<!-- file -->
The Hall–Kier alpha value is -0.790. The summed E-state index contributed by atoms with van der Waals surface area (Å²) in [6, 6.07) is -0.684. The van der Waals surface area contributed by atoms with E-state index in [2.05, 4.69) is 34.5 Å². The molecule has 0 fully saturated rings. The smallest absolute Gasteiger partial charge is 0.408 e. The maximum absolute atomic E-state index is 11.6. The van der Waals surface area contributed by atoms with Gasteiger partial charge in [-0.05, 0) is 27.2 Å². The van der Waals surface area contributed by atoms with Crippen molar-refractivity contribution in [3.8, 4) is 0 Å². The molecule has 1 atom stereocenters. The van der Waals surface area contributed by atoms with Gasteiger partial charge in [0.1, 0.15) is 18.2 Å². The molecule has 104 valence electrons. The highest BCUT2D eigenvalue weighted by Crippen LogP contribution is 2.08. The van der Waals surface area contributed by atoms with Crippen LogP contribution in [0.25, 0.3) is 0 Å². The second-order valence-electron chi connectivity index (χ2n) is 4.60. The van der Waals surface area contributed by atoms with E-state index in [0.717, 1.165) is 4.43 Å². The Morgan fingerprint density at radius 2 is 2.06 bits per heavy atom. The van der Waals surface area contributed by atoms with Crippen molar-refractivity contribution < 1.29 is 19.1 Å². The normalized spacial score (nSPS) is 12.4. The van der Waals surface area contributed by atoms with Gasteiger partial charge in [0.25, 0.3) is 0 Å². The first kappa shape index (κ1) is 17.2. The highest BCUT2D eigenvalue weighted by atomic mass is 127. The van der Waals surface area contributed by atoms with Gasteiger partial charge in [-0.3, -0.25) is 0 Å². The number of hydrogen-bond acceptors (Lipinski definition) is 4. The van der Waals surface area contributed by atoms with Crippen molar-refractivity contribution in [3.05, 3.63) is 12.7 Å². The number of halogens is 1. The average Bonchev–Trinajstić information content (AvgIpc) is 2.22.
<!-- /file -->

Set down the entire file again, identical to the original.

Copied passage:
The Hall–Kier alpha value is -0.790. The summed E-state index contributed by atoms with van der Waals surface area (Å²) in [6, 6.07) is -0.684. The van der Waals surface area contributed by atoms with E-state index in [2.05, 4.69) is 34.5 Å². The molecule has 0 fully saturated rings. The smallest absolute Gasteiger partial charge is 0.408 e. The maximum absolute atomic E-state index is 11.6. The van der Waals surface area contributed by atoms with Gasteiger partial charge in [-0.05, 0) is 27.2 Å². The van der Waals surface area contributed by atoms with Crippen molar-refractivity contribution in [3.8, 4) is 0 Å². The molecule has 1 atom stereocenters. The van der Waals surface area contributed by atoms with Gasteiger partial charge in [0.1, 0.15) is 18.2 Å². The molecule has 104 valence electrons. The highest BCUT2D eigenvalue weighted by Crippen LogP contribution is 2.08. The van der Waals surface area contributed by atoms with Crippen LogP contribution in [0.25, 0.3) is 0 Å². The second-order valence-electron chi connectivity index (χ2n) is 4.60. The van der Waals surface area contributed by atoms with E-state index in [0.717, 1.165) is 4.43 Å². The Morgan fingerprint density at radius 2 is 2.06 bits per heavy atom. The van der Waals surface area contributed by atoms with Crippen molar-refractivity contribution < 1.29 is 19.1 Å². The normalized spacial score (nSPS) is 12.4. The van der Waals surface area contributed by atoms with Gasteiger partial charge in [0.25, 0.3) is 0 Å². The first kappa shape index (κ1) is 17.2. The highest BCUT2D eigenvalue weighted by atomic mass is 127. The van der Waals surface area contributed by atoms with Gasteiger partial charge in [-0.3, -0.25) is 0 Å². The number of hydrogen-bond acceptors (Lipinski definition) is 4. The van der Waals surface area contributed by atoms with Crippen molar-refractivity contribution in [3.05, 3.63) is 12.7 Å². The number of halogens is 1. The average Bonchev–Trinajstić information content (AvgIpc) is 2.22.